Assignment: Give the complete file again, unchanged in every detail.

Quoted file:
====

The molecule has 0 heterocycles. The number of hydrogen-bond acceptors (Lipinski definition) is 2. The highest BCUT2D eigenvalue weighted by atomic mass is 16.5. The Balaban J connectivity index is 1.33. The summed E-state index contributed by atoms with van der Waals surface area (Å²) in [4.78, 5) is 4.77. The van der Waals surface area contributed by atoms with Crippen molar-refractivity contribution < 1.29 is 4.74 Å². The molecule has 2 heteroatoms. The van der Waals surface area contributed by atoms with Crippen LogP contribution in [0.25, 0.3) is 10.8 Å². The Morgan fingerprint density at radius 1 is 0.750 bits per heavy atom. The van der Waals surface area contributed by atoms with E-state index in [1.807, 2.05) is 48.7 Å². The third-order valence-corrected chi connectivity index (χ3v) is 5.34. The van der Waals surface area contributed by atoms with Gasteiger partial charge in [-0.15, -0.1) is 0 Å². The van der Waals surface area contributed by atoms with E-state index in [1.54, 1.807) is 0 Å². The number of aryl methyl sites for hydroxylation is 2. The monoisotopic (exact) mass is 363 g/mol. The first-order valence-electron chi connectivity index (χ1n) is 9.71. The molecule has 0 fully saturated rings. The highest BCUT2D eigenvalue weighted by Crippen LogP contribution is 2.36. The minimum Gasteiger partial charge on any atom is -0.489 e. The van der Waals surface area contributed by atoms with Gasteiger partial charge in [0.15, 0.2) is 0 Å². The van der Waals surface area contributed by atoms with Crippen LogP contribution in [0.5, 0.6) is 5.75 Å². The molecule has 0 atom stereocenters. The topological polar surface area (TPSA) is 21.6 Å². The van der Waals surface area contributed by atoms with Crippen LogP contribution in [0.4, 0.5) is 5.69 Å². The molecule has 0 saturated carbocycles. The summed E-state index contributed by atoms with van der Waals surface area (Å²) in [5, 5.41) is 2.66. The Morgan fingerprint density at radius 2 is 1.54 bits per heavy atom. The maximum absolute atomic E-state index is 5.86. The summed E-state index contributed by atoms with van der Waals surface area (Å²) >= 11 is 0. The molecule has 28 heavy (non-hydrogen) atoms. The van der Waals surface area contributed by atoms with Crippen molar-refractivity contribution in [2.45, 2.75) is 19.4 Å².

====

The molecule has 0 heterocycles. The number of hydrogen-bond acceptors (Lipinski definition) is 2. The highest BCUT2D eigenvalue weighted by atomic mass is 16.5. The Balaban J connectivity index is 1.33. The summed E-state index contributed by atoms with van der Waals surface area (Å²) in [4.78, 5) is 4.77. The van der Waals surface area contributed by atoms with Crippen molar-refractivity contribution < 1.29 is 4.74 Å². The molecule has 2 heteroatoms. The van der Waals surface area contributed by atoms with Crippen LogP contribution in [0.25, 0.3) is 10.8 Å². The Morgan fingerprint density at radius 1 is 0.750 bits per heavy atom. The van der Waals surface area contributed by atoms with E-state index in [1.807, 2.05) is 48.7 Å². The third-order valence-corrected chi connectivity index (χ3v) is 5.34. The van der Waals surface area contributed by atoms with Gasteiger partial charge in [-0.15, -0.1) is 0 Å². The van der Waals surface area contributed by atoms with E-state index in [1.54, 1.807) is 0 Å². The number of aryl methyl sites for hydroxylation is 2. The monoisotopic (exact) mass is 363 g/mol. The first-order valence-electron chi connectivity index (χ1n) is 9.71. The molecule has 0 fully saturated rings. The highest BCUT2D eigenvalue weighted by Crippen LogP contribution is 2.36. The minimum Gasteiger partial charge on any atom is -0.489 e. The van der Waals surface area contributed by atoms with Gasteiger partial charge in [0.15, 0.2) is 0 Å². The van der Waals surface area contributed by atoms with Crippen LogP contribution in [0.5, 0.6) is 5.75 Å². The molecule has 0 atom stereocenters. The topological polar surface area (TPSA) is 21.6 Å². The van der Waals surface area contributed by atoms with Crippen LogP contribution in [0.4, 0.5) is 5.69 Å². The molecule has 0 saturated carbocycles. The summed E-state index contributed by atoms with van der Waals surface area (Å²) in [5, 5.41) is 2.66. The Morgan fingerprint density at radius 2 is 1.54 bits per heavy atom. The maximum absolute atomic E-state index is 5.86. The summed E-state index contributed by atoms with van der Waals surface area (Å²) >= 11 is 0. The molecule has 28 heavy (non-hydrogen) atoms. The van der Waals surface area contributed by atoms with Crippen molar-refractivity contribution in [2.45, 2.75) is 19.4 Å².